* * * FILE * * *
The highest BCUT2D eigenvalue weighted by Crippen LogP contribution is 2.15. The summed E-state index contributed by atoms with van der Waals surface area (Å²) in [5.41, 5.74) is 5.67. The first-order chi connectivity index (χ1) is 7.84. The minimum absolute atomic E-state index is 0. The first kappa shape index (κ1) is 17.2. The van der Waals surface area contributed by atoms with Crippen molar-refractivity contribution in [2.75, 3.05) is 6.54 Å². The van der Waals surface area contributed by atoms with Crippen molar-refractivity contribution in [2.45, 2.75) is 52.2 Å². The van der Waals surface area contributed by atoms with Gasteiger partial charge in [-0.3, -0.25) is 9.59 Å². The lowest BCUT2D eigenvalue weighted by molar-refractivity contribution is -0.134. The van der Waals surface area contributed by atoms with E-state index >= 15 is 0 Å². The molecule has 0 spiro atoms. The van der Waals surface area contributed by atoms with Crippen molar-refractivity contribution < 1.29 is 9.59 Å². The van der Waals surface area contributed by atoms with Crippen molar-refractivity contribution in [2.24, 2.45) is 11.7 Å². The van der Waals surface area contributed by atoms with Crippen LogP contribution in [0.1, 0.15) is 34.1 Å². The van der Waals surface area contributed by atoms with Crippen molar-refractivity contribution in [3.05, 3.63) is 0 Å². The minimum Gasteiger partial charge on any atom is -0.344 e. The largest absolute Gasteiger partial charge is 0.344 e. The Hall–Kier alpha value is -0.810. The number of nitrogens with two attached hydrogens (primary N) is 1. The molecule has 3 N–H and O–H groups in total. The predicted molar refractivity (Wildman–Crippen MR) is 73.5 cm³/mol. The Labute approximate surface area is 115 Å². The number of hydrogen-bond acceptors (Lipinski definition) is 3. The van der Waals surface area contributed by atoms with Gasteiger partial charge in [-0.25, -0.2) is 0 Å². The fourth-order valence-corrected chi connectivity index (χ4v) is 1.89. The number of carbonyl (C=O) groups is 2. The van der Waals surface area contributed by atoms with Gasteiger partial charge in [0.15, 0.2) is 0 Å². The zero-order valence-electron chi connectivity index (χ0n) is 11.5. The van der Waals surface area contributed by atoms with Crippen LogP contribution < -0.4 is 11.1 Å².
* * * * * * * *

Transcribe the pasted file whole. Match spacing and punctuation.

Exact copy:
The highest BCUT2D eigenvalue weighted by Crippen LogP contribution is 2.15. The summed E-state index contributed by atoms with van der Waals surface area (Å²) in [5.41, 5.74) is 5.67. The first-order chi connectivity index (χ1) is 7.84. The minimum absolute atomic E-state index is 0. The first kappa shape index (κ1) is 17.2. The van der Waals surface area contributed by atoms with Crippen molar-refractivity contribution in [2.75, 3.05) is 6.54 Å². The van der Waals surface area contributed by atoms with Crippen molar-refractivity contribution in [2.45, 2.75) is 52.2 Å². The van der Waals surface area contributed by atoms with Gasteiger partial charge in [-0.3, -0.25) is 9.59 Å². The lowest BCUT2D eigenvalue weighted by molar-refractivity contribution is -0.134. The van der Waals surface area contributed by atoms with E-state index >= 15 is 0 Å². The molecule has 0 spiro atoms. The van der Waals surface area contributed by atoms with Crippen molar-refractivity contribution < 1.29 is 9.59 Å². The van der Waals surface area contributed by atoms with Crippen molar-refractivity contribution in [2.24, 2.45) is 11.7 Å². The van der Waals surface area contributed by atoms with Crippen LogP contribution in [0.1, 0.15) is 34.1 Å². The van der Waals surface area contributed by atoms with Crippen molar-refractivity contribution in [3.05, 3.63) is 0 Å². The minimum Gasteiger partial charge on any atom is -0.344 e. The largest absolute Gasteiger partial charge is 0.344 e. The Hall–Kier alpha value is -0.810. The number of nitrogens with two attached hydrogens (primary N) is 1. The molecule has 3 N–H and O–H groups in total. The predicted molar refractivity (Wildman–Crippen MR) is 73.5 cm³/mol. The Labute approximate surface area is 115 Å². The number of hydrogen-bond acceptors (Lipinski definition) is 3. The van der Waals surface area contributed by atoms with Gasteiger partial charge in [-0.25, -0.2) is 0 Å². The fourth-order valence-corrected chi connectivity index (χ4v) is 1.89. The number of carbonyl (C=O) groups is 2. The van der Waals surface area contributed by atoms with Gasteiger partial charge in [0.15, 0.2) is 0 Å². The zero-order valence-electron chi connectivity index (χ0n) is 11.5. The van der Waals surface area contributed by atoms with Crippen LogP contribution < -0.4 is 11.1 Å².